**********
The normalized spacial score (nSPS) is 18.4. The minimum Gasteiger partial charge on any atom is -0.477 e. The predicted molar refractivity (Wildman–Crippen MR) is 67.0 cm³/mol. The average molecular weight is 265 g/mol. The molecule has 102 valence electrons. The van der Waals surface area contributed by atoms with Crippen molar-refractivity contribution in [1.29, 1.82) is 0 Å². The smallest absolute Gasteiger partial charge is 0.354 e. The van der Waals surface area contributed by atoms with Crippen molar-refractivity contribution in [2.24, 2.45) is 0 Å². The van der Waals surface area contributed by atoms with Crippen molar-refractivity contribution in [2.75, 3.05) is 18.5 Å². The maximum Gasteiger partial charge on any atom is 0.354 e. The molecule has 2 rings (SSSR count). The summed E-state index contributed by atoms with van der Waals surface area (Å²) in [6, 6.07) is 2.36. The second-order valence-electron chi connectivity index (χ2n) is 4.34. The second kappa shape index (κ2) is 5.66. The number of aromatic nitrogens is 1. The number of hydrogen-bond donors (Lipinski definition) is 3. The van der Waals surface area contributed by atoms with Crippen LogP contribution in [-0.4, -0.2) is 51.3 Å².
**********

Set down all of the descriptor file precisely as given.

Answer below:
The normalized spacial score (nSPS) is 18.4. The minimum Gasteiger partial charge on any atom is -0.477 e. The predicted molar refractivity (Wildman–Crippen MR) is 67.0 cm³/mol. The average molecular weight is 265 g/mol. The molecule has 102 valence electrons. The van der Waals surface area contributed by atoms with Crippen molar-refractivity contribution in [1.29, 1.82) is 0 Å². The smallest absolute Gasteiger partial charge is 0.354 e. The van der Waals surface area contributed by atoms with Crippen molar-refractivity contribution in [2.24, 2.45) is 0 Å². The van der Waals surface area contributed by atoms with Crippen molar-refractivity contribution in [2.75, 3.05) is 18.5 Å². The maximum Gasteiger partial charge on any atom is 0.354 e. The molecule has 2 rings (SSSR count). The summed E-state index contributed by atoms with van der Waals surface area (Å²) in [6, 6.07) is 2.36. The second-order valence-electron chi connectivity index (χ2n) is 4.34. The second kappa shape index (κ2) is 5.66. The number of aromatic nitrogens is 1. The number of hydrogen-bond donors (Lipinski definition) is 3. The van der Waals surface area contributed by atoms with Crippen LogP contribution in [-0.4, -0.2) is 51.3 Å².